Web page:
One night I had this phrase nearly knock me out with not the most pleasant revelation. (Yes, it was probably God gently teaching me a little lesson by bringing the phrase into my mind…He generally works in that way with me.)  To lay a little background info for you, my husband works late most nights, and I usually am the one putting the kiddos to bed.  By the end of the day, I am more often than not, quite tired and very ready to have a little time to regroup (or recoup…)  This night was like many others where I felt my patience wearing thin and my tone getting a little ‘snippity.’  (My computer says that ‘snippity’ is not a word, but I’m sure you know what I mean.)  I was walking into my bedroom to find another diaper because my little one had pooped in her diaper just minutes after I had changed her and put her in her pajama’s.  (Of course there were not any more diapers to be found in her room-so I had to go on an unwelcome hunt to find more.)  At that same moment my toddler was throwing a fit about not being able to put on her pajama’s (which she certainly CAN…) and my 6 year-old was racing a car down the walls in the hallway…apparently completely forgetting that he was supposed to be getting ready for bed!  The three older girls were still downstairs because I told them they had to get the kitchen cleaned up from dinner…but there was contention that I could hear about “who had done more…etc.”  I was tired, had a crazy bad headache and was right on the cusp of my “completely loose-it” point.  It most certainly was a blessing that I had to go looking for a diaper because it gave me a reason to walk away from everything for a moment, and hear the words come to my head, “This is the Job I chose.”  I then had an interesting thought follow…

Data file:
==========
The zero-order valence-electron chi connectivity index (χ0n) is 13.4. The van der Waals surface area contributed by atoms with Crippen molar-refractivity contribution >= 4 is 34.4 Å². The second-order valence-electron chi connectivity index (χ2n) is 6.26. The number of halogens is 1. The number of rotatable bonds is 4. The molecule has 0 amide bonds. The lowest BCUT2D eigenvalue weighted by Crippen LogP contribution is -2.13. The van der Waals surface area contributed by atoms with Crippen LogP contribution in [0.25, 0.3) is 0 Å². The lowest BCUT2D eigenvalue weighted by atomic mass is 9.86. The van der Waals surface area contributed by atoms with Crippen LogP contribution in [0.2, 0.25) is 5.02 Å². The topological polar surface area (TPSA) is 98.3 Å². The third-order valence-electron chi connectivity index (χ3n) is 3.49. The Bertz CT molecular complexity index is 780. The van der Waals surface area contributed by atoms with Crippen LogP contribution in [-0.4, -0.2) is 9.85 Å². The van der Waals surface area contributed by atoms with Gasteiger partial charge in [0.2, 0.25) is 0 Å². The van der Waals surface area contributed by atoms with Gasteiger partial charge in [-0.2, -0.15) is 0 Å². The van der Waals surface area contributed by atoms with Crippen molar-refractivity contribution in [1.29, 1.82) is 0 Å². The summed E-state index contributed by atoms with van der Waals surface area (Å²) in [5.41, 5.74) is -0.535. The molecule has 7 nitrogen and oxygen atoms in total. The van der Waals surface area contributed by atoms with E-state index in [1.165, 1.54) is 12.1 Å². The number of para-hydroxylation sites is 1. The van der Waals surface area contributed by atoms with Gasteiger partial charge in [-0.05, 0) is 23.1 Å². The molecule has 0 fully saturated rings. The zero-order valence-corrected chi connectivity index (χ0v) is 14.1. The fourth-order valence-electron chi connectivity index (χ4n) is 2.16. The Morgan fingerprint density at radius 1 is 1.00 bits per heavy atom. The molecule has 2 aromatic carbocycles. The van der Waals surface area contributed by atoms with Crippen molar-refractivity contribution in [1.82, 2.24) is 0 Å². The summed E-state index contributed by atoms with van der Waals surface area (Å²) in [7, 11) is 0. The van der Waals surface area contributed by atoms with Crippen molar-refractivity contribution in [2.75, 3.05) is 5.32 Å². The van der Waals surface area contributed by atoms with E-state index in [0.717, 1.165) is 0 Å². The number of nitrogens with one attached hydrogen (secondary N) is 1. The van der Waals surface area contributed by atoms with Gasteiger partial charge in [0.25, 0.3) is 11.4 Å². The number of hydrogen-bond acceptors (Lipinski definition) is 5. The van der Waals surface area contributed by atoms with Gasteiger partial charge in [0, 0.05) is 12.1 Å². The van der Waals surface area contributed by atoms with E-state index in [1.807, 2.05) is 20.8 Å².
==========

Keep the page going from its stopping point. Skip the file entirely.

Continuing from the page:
IF this was REALLY a “PAID PROFESSIONAL” job, what would I do in this situation?  If I was a Nanny or Caregiver, and expected to give these kids the best of me at all times, -and would be held accountable for how well I cared for these kids, how would I handle all this?  

The paradigm shift changed my mood instantly.  I was able to take a deep breath and honestly tell myself that if that were ‘back in my old Nanny days’ and had been in a moment like that, I would have put on a smile, used a gentler tone, and despite exasperation, gotten the bedtime routine completed ASAP in the best way I could.  So, with a prayer of gratitude mixed with a plea for added fortitude and kindness, I was able to turn that night’s bedtime routine into a ‘success’ instead of a miserable ‘failure.’

Later that night, with more of a clear mind, I had a ‘follow-up’ thought come to mind:

 I REALLY am just a ‘Caregiver’ to these kids…they are not mine, they are His.   They do deserve the best of me, and I will be held accountable in some way for how well I care for them.

I believe we have a very kind and merciful God who understands our shortcomings and is not going to berate us for not being ‘our best’ all the time.  But this line of thought really affected me…  

Since then I have had other moments, moments of ‘motherhood burnout,’ where I have consciously said to myself: “This is the Job I chose” and “I have been entrusted with these kids…”

I am still FAR from perfect…but the reminder of the significance of what I am doing day in and day out has made a big difference, especially when things are particularly challenging…and in the words of my Grandpa:

“Any Job worth doing, is worth doing well…”